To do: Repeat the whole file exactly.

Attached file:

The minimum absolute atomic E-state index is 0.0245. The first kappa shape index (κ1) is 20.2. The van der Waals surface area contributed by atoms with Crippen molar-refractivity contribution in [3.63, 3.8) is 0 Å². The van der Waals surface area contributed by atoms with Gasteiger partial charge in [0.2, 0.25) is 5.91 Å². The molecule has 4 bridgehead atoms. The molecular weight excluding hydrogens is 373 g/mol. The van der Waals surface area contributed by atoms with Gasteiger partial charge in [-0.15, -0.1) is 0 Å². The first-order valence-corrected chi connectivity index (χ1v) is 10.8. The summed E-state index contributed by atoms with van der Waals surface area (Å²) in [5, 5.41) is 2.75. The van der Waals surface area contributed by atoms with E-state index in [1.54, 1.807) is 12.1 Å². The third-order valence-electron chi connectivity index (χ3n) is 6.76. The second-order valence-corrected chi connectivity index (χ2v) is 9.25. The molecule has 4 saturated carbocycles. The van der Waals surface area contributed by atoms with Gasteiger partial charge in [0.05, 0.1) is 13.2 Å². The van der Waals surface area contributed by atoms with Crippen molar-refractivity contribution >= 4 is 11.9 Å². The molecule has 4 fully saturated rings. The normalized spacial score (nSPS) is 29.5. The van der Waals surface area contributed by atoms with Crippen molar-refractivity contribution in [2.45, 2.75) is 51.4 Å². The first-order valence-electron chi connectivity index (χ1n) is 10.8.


The minimum absolute atomic E-state index is 0.0245. The first kappa shape index (κ1) is 20.2. The van der Waals surface area contributed by atoms with Crippen molar-refractivity contribution in [3.63, 3.8) is 0 Å². The van der Waals surface area contributed by atoms with Gasteiger partial charge in [0.2, 0.25) is 5.91 Å². The molecule has 4 bridgehead atoms. The molecular weight excluding hydrogens is 373 g/mol. The van der Waals surface area contributed by atoms with Gasteiger partial charge in [-0.15, -0.1) is 0 Å². The first-order valence-corrected chi connectivity index (χ1v) is 10.8. The summed E-state index contributed by atoms with van der Waals surface area (Å²) in [5, 5.41) is 2.75. The van der Waals surface area contributed by atoms with E-state index in [1.54, 1.807) is 12.1 Å². The third-order valence-electron chi connectivity index (χ3n) is 6.76. The second-order valence-corrected chi connectivity index (χ2v) is 9.25. The molecule has 4 saturated carbocycles. The van der Waals surface area contributed by atoms with Gasteiger partial charge in [0.05, 0.1) is 13.2 Å². The van der Waals surface area contributed by atoms with Crippen molar-refractivity contribution >= 4 is 11.9 Å². The molecule has 4 fully saturated rings. The normalized spacial score (nSPS) is 29.5. The van der Waals surface area contributed by atoms with Crippen molar-refractivity contribution in [2.45, 2.75) is 51.4 Å². The first-order valence-electron chi connectivity index (χ1n) is 10.8.